The Museum acquired this perfume flask in 1893 as part of a collection of botanical specimens sent from the Royal Botanic Gardens Kew, in London. However this flask's journey did not begin in London, as the label reveals, the flask was used as a vessel for the importation of 'Otto of Rose', otherwise known as 'attar of rose' or rose oil.
Rose oil is the essential oil extracted from the petals of roses generally of the variety Rosa damascena, which is the basis for the industry in Eastern Europe, Turkey and Syria and Rosa centrifolia, the basis of the industry in Morocco, Egypt and Western Europe. Yields of oil vary widely and it could take between 1500 and 10 000 kilograms of rose petals to make one kilogram of rose oil. Though the price of rose oil is high and its manufacture process is labour intensive, it remains one of the most widely used essential oils in perfume and cosmetics.
Records housed in the Economic Botany Department at the Royal Botanic Gardens Kew reveal that the flask was originally donated by the perfume company Piesse & Lubin, who had imported the oil from Turkey. Piesse & Lubin were a prominent perfume house in London during the nineteenth century. However imports were not limited to rose oil. Piesse & Lubin imported both raw and processed botanical material from China, Malaysia and Mexico, all for the purpose of perfume manufacture. Based at the prestigious location of No. 2 New Bond Street, the only Street which runs between Oxford Street and Piccadilly in the West End of London, Piesse & Lubin operated their 'Laboratory of Flowers' where many different fragrances were produced. Designed for different tastes and emotions, all had alluring names, such as 'Bosphorous Bouquet - from the Valley of Sweet Waters' and 'Box-his-Ears', the sequel to 'Stolen Kisses'. Like any fashion, perfume went through highs and lows of popularity, with different scents taking preference at different times.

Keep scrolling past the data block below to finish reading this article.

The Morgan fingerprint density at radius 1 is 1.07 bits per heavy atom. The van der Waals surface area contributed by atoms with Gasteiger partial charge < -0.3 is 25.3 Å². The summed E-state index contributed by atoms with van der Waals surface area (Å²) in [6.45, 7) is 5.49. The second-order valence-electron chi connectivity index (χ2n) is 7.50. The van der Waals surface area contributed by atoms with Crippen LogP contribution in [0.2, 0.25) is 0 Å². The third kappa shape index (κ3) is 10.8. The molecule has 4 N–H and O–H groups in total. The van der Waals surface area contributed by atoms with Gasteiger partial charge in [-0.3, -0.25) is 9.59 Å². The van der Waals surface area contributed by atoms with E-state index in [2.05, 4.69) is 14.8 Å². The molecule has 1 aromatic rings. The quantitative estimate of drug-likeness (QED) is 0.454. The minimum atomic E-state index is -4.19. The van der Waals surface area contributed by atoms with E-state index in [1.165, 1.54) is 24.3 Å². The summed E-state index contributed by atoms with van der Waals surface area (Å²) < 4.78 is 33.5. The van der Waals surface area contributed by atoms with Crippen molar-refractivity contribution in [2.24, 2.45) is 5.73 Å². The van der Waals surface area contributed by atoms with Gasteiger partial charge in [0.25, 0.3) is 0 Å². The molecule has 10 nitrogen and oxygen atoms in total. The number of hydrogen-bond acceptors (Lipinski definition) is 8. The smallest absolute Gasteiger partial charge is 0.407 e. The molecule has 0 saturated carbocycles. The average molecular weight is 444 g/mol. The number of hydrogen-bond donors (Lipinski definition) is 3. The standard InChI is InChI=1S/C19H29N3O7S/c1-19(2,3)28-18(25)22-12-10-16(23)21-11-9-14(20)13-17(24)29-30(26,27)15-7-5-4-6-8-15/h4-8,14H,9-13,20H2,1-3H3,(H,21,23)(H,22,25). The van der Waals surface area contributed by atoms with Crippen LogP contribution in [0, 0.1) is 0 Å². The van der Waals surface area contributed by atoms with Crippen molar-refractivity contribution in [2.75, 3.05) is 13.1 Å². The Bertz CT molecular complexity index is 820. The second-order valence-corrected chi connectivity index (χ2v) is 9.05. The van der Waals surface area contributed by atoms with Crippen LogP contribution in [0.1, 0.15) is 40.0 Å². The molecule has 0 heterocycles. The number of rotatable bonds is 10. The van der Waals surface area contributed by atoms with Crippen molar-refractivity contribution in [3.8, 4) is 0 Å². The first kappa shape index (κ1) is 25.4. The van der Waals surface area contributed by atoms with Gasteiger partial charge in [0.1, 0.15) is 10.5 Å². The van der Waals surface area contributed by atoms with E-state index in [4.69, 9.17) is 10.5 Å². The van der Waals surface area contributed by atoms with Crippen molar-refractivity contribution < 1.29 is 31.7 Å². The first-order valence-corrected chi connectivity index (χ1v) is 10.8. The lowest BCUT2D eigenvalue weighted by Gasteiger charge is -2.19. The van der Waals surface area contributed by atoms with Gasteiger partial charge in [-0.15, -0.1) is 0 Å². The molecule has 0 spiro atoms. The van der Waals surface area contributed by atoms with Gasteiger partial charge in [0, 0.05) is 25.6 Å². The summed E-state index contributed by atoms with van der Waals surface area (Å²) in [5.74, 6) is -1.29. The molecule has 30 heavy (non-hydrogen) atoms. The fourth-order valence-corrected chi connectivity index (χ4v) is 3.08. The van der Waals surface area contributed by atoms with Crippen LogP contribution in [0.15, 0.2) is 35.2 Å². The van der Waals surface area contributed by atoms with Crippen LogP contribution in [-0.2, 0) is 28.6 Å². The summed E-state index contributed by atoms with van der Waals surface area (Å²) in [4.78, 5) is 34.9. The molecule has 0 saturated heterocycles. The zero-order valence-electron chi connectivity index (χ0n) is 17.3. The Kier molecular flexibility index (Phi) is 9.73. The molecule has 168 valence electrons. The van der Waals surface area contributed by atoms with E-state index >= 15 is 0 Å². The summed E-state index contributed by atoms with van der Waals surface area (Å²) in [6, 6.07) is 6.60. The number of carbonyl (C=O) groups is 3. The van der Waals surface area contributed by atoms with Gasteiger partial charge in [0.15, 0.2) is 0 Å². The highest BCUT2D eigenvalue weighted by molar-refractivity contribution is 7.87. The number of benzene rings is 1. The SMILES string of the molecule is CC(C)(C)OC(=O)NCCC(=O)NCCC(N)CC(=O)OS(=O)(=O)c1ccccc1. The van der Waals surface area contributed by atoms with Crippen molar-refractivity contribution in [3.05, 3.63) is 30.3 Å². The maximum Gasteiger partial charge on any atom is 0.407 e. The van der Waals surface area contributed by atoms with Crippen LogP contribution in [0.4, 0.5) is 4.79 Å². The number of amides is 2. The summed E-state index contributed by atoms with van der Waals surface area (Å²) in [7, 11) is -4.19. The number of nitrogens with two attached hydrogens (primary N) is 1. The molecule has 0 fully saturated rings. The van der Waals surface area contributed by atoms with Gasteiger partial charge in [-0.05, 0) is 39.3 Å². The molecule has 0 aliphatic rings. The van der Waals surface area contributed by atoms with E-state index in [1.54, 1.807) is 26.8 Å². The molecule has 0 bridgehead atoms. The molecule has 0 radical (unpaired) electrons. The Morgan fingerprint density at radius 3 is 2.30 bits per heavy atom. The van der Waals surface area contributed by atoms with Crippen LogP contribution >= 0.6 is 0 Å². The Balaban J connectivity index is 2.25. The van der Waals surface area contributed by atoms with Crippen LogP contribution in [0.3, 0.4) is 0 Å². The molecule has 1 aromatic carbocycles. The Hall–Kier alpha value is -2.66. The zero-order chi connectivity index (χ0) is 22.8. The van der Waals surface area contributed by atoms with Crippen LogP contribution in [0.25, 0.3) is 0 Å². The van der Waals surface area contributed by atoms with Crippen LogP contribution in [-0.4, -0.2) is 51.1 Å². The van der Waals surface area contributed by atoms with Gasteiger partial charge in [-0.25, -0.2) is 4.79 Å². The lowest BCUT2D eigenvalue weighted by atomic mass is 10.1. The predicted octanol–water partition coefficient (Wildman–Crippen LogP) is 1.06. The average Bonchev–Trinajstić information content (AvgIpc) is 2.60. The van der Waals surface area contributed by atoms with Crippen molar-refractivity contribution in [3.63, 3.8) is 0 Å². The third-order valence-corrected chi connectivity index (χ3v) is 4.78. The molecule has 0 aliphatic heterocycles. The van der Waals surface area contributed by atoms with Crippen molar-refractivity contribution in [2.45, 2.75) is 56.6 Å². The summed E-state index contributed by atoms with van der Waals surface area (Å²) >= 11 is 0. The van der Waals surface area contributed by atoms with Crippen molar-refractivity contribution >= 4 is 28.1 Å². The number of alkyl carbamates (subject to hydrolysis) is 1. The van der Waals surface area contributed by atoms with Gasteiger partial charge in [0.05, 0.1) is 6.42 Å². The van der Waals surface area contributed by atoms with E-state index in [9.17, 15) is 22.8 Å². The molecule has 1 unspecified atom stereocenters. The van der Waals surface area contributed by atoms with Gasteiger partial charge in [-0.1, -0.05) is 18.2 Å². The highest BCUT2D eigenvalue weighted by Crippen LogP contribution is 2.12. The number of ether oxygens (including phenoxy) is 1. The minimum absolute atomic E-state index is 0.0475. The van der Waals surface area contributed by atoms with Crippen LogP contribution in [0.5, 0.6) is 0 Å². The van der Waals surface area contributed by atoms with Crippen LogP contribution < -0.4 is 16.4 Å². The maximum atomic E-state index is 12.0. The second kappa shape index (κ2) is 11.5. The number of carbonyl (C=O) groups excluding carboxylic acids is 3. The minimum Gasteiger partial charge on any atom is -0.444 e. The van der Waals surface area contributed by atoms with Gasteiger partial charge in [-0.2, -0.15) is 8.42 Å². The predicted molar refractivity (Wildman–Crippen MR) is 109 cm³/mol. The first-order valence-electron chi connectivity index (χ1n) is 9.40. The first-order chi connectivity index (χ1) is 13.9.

The Piesse & Lubin Company closed in c. 1900 after over thirty years in the perfume industry. Their inventively named perfumes, 'Kiss-me-Quick', 'Stolen Kisses' and 'Box his Ears', included a wide range of perfume notes including Opoponax, Vanilla, Tonka bean, Lemon, Bergamot, Mandarin, Patchouli, Civet absolute, Egyptian jasmine absolute, May rose absolute, Iris concrete, Frankincense and Otto of Rose. Though it no longer exists, the Piesse & Lubin Company were significant contributors to the perfume industry in the nineteenth century, and though different technology is now used to create perfumes many of their ingredients, such as Otto of Rose, remain the same.
• International trade centre, 'Turkey: Rose and other essential oils', http://www.intracen.org/uploadedFiles/intracenorg/Content/Exporters/Market_Data_and_Information/Market_information/Market_Insider/Essential_Oils/Turkey%20and%20Rose%20Oil.pdf, accessed 2015.
• Leffingwell, John C., Aroma from Carotenoids (Leffingwell & Associates, 1999).
• Piesse, G.W. Septimus, The Art of Perfumery and Methods of Obtaining the Odours of Plants (Philadelphia: C. Sherman & Son, 1857).
• Pliny the Elder (Gaius Plinius Caecilius Secundus maior), Naturalis Historia.
• Rayner-Canham, Marelene, and Geoffrey Rayner-Canham. 'Women in Chemistry: Their Changing Roles from Alchemical Times to the Mid-Twentieth Century' (Chemical Heritage Foundation, 2005).
• Rhind, Jennifer, 'Fragrance and Wellbeing: Plant Aromatics and Their Influence on the Psyche', (Singing Dragon, 2013).
Rebecca Anderson, MAAS volunteer, 2015